Mounting Bareback - The Horse Forum
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post #1 of 34 Old 11-19-2008, 11:40 PM Thread Starter
Green Broke
 
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Mounting Bareback

How in the world does a pudgy, short legged person such as myself mount a horse bareback? I mean, even with a mounting block, I fear it'll be almost impossible.

Any tips? I have a lesson tomorrow, and seens how my saddle is at the shop, and it's going to be super cold, I thought I would try a bareback lesson. I'm worried I'll look a fool trying to mount the horse! lol

Suggestions would be much appreciated.

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post #2 of 34 Old 11-19-2008, 11:45 PM
Started
 
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I'm fond of the mounting block and a friend method. You know, I look pretty goofy in a helmet but it keeps my noggin in one piece. Riding bareback is a great way to learn balance. Who cares how you look?

Are you absolutely sure you wanna mess with my carrots?
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post #3 of 34 Old 11-19-2008, 11:47 PM
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Climb, climb, climb. I don't have any tips but sometimes I climb to get on and my horse is just like, "mom, what the heck are you doing?", lol. I'm tall, but my horse is huge so even with a mounting block it can be hard. Sort of like jump to get on their back and then swing your leg on over. It'd be nice if there was an easy way to get on bareback.
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post #4 of 34 Old 11-19-2008, 11:52 PM
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I am short, but I remember the days when I used to be able to spring up on my 15.3 hand horse without a problem. Well, now that is a dream of the past (even with my 15 hh horses) . If you have a two or three step mounting block, and the horse is not gigantic, and stands well, you should be able to get on alright. Another factor limiting mobility in the winter is all the gear, making it even harder to get on.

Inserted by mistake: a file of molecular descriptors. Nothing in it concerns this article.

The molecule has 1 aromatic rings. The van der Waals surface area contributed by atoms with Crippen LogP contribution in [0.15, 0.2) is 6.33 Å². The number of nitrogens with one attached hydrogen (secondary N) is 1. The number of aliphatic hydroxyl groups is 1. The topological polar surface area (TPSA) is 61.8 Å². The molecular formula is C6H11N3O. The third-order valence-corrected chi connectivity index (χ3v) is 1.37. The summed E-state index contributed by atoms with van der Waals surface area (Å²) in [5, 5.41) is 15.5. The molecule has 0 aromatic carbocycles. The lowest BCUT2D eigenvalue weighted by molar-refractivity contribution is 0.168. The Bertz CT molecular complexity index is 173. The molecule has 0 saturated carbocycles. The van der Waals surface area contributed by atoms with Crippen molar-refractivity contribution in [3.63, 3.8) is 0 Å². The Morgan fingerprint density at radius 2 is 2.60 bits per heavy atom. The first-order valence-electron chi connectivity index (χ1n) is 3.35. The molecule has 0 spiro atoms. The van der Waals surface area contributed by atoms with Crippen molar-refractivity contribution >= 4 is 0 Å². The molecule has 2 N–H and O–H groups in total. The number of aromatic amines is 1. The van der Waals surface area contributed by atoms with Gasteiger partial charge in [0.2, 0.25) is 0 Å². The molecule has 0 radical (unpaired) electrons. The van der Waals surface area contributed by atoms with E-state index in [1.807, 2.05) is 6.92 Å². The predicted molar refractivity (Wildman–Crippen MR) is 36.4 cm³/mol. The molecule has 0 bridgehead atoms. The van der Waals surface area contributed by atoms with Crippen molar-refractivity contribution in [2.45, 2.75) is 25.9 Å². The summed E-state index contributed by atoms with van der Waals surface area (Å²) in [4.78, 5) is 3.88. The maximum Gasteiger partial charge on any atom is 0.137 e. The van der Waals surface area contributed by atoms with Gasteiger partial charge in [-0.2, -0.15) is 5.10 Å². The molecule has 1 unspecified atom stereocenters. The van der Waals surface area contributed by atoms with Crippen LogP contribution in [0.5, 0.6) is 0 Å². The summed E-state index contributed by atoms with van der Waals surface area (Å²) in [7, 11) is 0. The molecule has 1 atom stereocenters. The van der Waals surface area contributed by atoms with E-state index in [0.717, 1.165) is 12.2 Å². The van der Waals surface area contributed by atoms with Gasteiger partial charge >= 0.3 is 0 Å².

When I get on bareback, I do it one of two ways depending on the horse and my mood. The standard, safe way to go is to flop your upper body onto your horses back and then rotate yourself into position while getting your leg over. You want to be careful not to elbow or knee your horse which is actually pretty easy to accidentally do. The other way I get on, is hard to explain and wrap your head around, but it involves the horse facing your way instead of sideways, and doing a 180 in body position while hopping on (I really have no idea how to explain this clearly).
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post #5 of 34 Old 11-20-2008, 12:00 AM Thread Starter
Green Broke
 
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Even with the mounting block, I still rely on my stirrups to get up on the horse.

I figured I'd just do a reverse dismount. Lay on my tummy, and swing my huge bum and right leg over.

It'll be a sight to see! lol

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post #6 of 34 Old 11-20-2008, 12:20 AM
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Quote:
Originally Posted by Moxie View Post
Even with the mounting block, I still rely on my stirrups to get up on the horse.

I figured I'd just do a reverse dismount. Lay on my tummy, and swing my huge bum and right leg over.

It'll be a sight to see! lol
That is what I often do.
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post #7 of 34 Old 11-20-2008, 12:46 AM
Green Broke
 
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Just have your instructor give you a knew up...it is crazy how easy it is to throw someone up on a horse like that, and you dont have to be very strong. use your arms to help spring up.
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post #8 of 34 Old 11-20-2008, 12:50 AM Thread Starter
Green Broke
 
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I'm huge. There is no 'knee up' option. lol

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post #9 of 34 Old 11-20-2008, 12:53 AM
Green Broke
 
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oh please! Just ask and see what they say. You can get on a horse with stirrups, then someone can give you a knew up.
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post #10 of 34 Old 11-20-2008, 01:03 AM
Green Broke
 
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I think you will do fine maybe if you have a 2-3 step stepping stool that brings you closer to the back you can get on easier? Sorry im not of much help.....I can't get on without a leg up or a fence.
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